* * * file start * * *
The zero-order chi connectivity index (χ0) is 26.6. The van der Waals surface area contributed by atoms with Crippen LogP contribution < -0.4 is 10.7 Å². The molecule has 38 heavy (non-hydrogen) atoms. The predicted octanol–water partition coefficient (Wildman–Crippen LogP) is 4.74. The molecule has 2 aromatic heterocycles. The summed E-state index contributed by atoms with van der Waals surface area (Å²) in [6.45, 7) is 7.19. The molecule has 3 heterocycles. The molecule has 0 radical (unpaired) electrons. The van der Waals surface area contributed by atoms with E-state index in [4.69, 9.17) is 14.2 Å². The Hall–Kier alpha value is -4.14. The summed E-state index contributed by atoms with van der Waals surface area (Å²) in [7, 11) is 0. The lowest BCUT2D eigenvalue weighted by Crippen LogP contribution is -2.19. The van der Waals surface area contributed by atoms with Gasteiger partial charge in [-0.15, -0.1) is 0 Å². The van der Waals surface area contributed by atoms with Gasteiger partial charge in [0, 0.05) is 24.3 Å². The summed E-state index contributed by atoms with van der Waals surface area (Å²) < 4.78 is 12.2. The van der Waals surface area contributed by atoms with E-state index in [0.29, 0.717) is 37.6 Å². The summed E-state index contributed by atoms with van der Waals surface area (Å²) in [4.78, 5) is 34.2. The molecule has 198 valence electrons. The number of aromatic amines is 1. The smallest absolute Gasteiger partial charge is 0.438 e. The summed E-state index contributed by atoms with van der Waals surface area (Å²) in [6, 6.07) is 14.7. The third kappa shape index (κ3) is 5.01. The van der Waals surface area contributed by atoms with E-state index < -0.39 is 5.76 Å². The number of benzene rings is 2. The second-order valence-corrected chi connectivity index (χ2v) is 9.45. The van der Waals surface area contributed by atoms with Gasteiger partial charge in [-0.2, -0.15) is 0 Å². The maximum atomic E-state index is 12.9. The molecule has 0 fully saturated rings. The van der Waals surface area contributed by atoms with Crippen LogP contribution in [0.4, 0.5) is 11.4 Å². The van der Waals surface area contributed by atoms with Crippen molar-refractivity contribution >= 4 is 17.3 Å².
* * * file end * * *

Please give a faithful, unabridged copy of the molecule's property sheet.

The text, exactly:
The zero-order chi connectivity index (χ0) is 26.6. The van der Waals surface area contributed by atoms with Crippen LogP contribution < -0.4 is 10.7 Å². The molecule has 38 heavy (non-hydrogen) atoms. The predicted octanol–water partition coefficient (Wildman–Crippen LogP) is 4.74. The molecule has 2 aromatic heterocycles. The summed E-state index contributed by atoms with van der Waals surface area (Å²) in [6.45, 7) is 7.19. The molecule has 3 heterocycles. The molecule has 0 radical (unpaired) electrons. The van der Waals surface area contributed by atoms with E-state index in [4.69, 9.17) is 14.2 Å². The Hall–Kier alpha value is -4.14. The summed E-state index contributed by atoms with van der Waals surface area (Å²) in [7, 11) is 0. The lowest BCUT2D eigenvalue weighted by Crippen LogP contribution is -2.19. The van der Waals surface area contributed by atoms with Gasteiger partial charge in [-0.15, -0.1) is 0 Å². The van der Waals surface area contributed by atoms with Gasteiger partial charge in [0, 0.05) is 24.3 Å². The summed E-state index contributed by atoms with van der Waals surface area (Å²) < 4.78 is 12.2. The van der Waals surface area contributed by atoms with E-state index in [0.29, 0.717) is 37.6 Å². The summed E-state index contributed by atoms with van der Waals surface area (Å²) in [4.78, 5) is 34.2. The molecule has 198 valence electrons. The number of aromatic amines is 1. The smallest absolute Gasteiger partial charge is 0.438 e. The summed E-state index contributed by atoms with van der Waals surface area (Å²) in [6, 6.07) is 14.7. The third kappa shape index (κ3) is 5.01. The van der Waals surface area contributed by atoms with E-state index < -0.39 is 5.76 Å². The number of benzene rings is 2. The second-order valence-corrected chi connectivity index (χ2v) is 9.45. The van der Waals surface area contributed by atoms with Gasteiger partial charge in [-0.2, -0.15) is 0 Å². The maximum atomic E-state index is 12.9. The molecule has 0 fully saturated rings. The van der Waals surface area contributed by atoms with Crippen LogP contribution in [0.4, 0.5) is 11.4 Å². The van der Waals surface area contributed by atoms with Crippen molar-refractivity contribution >= 4 is 17.3 Å².